If anything, him on economics is worse than him on the arts, because he can't even fall back on the stock rant about how it was all better when he was a lad. aside from his support for Thatcherite policy, that is...

8/10/2009 08:14:00 AM  
Anonymous Anonymous said...

I find Modblog pretty easy to understand. He's clever, but significantly less clever than he thinks he is. Everything else follows from that.

Lippstadt? She was right about Irving, but there was a _reason_ why Penguin didn't put her on the stand when he sued.

As for the BNP and Israel, I'm afraid that if you're one of those people who likes the idea of ethnically homogenous states, by any means necessary, then Zionist Jewish people are far less of a problem than rootlessly cosmopolitan ones. This would be the case whatever the religion of the majority of the state of Israel's active enemies was.

Chris Williams

8/10/2009 08:34:00 AM  
Blogger Gregor said...

'Nor is the proposition that a hermetically sealed society has managed to contain evidence of wrongdoing convincing. Truth has an uncomfortable habit of getting out. Proper evidence, real smoking guns, have been regularly uncovered where genuinely repressive regimes such as Zimbabwe, North Korea, Stalinist Russia and so on are concerned'.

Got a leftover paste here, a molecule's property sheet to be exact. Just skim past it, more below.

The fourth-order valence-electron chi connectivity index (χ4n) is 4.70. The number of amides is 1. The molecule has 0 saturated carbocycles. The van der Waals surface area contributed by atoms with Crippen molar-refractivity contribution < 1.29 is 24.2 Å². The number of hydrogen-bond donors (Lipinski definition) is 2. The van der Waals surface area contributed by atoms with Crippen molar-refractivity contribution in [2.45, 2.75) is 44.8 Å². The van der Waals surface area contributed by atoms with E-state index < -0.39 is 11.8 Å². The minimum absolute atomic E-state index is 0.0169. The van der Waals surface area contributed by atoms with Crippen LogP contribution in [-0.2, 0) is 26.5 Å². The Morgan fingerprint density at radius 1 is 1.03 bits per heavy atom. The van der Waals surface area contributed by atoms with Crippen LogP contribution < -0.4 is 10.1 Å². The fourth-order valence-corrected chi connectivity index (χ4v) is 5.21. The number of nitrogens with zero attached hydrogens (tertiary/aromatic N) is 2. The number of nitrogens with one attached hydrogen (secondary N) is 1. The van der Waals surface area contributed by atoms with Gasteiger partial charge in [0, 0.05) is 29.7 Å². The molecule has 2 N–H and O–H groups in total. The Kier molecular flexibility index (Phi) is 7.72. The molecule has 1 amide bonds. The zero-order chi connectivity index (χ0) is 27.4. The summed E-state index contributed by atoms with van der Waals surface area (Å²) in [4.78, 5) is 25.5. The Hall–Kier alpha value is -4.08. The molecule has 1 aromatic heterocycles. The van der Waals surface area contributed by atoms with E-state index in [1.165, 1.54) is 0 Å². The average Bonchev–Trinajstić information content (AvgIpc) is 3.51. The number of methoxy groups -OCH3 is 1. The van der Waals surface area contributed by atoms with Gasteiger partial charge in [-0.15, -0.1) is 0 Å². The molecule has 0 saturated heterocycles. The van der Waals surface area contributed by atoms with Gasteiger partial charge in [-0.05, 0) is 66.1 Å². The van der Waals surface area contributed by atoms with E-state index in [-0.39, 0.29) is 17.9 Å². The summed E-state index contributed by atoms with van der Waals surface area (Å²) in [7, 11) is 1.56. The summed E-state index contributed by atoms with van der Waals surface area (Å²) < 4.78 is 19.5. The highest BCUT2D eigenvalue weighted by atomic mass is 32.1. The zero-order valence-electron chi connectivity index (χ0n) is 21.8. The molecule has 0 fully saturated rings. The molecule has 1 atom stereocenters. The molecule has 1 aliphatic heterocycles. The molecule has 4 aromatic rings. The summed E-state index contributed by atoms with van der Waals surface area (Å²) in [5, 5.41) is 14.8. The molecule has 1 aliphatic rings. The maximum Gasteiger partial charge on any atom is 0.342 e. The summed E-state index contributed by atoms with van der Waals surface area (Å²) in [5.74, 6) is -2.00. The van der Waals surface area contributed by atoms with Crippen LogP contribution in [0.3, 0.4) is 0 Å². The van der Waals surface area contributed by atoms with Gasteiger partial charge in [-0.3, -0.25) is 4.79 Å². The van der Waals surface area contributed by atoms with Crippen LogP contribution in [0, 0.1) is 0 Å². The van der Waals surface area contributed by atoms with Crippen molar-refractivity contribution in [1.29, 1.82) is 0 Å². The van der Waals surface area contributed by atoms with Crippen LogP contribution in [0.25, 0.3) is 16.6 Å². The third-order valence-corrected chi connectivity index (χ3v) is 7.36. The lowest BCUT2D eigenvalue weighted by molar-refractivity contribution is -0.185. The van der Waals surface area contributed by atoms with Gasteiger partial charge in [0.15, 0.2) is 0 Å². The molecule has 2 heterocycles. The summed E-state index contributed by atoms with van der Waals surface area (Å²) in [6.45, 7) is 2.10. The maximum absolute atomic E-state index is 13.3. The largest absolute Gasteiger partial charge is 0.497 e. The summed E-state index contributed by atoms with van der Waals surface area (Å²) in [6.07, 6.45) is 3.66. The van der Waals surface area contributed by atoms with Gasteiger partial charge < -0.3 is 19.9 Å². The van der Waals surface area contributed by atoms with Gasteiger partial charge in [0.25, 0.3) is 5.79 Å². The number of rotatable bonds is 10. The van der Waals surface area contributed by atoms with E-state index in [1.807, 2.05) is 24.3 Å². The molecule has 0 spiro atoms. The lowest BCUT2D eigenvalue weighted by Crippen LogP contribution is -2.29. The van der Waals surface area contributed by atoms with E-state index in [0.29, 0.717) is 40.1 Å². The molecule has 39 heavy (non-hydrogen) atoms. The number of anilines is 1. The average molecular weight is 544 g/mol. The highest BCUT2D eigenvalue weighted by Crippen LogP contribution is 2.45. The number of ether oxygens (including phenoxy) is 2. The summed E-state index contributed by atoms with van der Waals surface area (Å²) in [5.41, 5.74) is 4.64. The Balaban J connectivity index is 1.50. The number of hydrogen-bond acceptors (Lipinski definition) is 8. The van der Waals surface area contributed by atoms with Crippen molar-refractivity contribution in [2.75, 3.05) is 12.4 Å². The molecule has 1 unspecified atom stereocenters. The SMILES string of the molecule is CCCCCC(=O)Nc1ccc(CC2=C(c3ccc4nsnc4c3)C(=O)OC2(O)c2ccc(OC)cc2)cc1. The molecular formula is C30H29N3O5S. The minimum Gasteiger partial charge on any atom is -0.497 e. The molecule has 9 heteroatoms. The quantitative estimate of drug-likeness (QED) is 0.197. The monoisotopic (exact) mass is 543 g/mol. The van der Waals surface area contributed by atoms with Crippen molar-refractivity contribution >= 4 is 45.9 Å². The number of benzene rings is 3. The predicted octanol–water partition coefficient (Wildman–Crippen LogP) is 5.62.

Seems a bit like the standard 'conspiracy theory' rebuttal.

Incidentally, I read an American article, smugly stating that the lovely Iranians who oppose the regime are chanting 'death to Russia'. On the off-chance the story isn't fabricated bullshit, it's good to know they have a homicidal loathing for 140,000,000 people they've never met (yes, Ahmedinjad is a creep and a crook, but giving his opponents a blank cheque is never a good idea).

8/10/2009 08:39:00 AM  
Blogger ejh said...

How long did it take for

(a) news ;


(b) reliable information

about Novocherkassk to come out?

It was before my time so I don't know the answer, I'm not asking rhetorically.

I did notice that the LRB's piece about the recent riots/massacre was entitled In Ürümqui despite the fact that the writer wasn't. Which was odd.

8/10/2009 09:12:00 AM  
Blogger Chardonnay Chap said...

Really, really off topic, but hugely amusing: Decca Aitkenhead in the Guardian.